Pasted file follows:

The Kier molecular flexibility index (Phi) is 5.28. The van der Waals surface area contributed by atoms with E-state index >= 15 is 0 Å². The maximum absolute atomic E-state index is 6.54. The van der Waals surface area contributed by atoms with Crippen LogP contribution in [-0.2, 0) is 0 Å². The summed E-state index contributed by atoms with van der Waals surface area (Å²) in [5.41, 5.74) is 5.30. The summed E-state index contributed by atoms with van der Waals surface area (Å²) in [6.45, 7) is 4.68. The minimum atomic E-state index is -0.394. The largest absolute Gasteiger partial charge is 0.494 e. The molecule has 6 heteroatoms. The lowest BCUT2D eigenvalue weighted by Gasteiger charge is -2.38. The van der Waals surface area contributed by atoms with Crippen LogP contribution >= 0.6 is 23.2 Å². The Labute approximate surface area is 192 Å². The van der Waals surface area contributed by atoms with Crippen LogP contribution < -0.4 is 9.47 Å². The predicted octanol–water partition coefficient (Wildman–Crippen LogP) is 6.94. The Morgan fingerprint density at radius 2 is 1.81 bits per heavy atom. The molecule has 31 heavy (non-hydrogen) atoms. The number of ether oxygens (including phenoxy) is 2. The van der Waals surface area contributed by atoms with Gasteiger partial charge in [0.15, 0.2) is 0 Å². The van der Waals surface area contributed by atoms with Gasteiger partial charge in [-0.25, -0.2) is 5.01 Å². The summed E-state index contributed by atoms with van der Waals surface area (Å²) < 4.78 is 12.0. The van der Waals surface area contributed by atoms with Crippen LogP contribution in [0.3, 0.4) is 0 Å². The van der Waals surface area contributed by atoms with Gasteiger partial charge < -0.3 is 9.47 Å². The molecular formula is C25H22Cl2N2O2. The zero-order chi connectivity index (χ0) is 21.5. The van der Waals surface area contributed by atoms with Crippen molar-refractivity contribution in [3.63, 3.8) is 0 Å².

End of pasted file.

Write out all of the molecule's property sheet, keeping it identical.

The Kier molecular flexibility index (Phi) is 5.28. The van der Waals surface area contributed by atoms with E-state index >= 15 is 0 Å². The maximum absolute atomic E-state index is 6.54. The van der Waals surface area contributed by atoms with Crippen LogP contribution in [-0.2, 0) is 0 Å². The summed E-state index contributed by atoms with van der Waals surface area (Å²) in [5.41, 5.74) is 5.30. The summed E-state index contributed by atoms with van der Waals surface area (Å²) in [6.45, 7) is 4.68. The minimum atomic E-state index is -0.394. The largest absolute Gasteiger partial charge is 0.494 e. The molecule has 6 heteroatoms. The lowest BCUT2D eigenvalue weighted by Gasteiger charge is -2.38. The van der Waals surface area contributed by atoms with Crippen LogP contribution >= 0.6 is 23.2 Å². The Labute approximate surface area is 192 Å². The van der Waals surface area contributed by atoms with Crippen LogP contribution < -0.4 is 9.47 Å². The predicted octanol–water partition coefficient (Wildman–Crippen LogP) is 6.94. The Morgan fingerprint density at radius 2 is 1.81 bits per heavy atom. The molecule has 31 heavy (non-hydrogen) atoms. The number of ether oxygens (including phenoxy) is 2. The van der Waals surface area contributed by atoms with Gasteiger partial charge in [0.15, 0.2) is 0 Å². The van der Waals surface area contributed by atoms with Gasteiger partial charge in [-0.25, -0.2) is 5.01 Å². The summed E-state index contributed by atoms with van der Waals surface area (Å²) < 4.78 is 12.0. The van der Waals surface area contributed by atoms with Crippen LogP contribution in [0.3, 0.4) is 0 Å². The van der Waals surface area contributed by atoms with Gasteiger partial charge < -0.3 is 9.47 Å². The molecular formula is C25H22Cl2N2O2. The zero-order chi connectivity index (χ0) is 21.5. The van der Waals surface area contributed by atoms with Crippen molar-refractivity contribution in [3.63, 3.8) is 0 Å².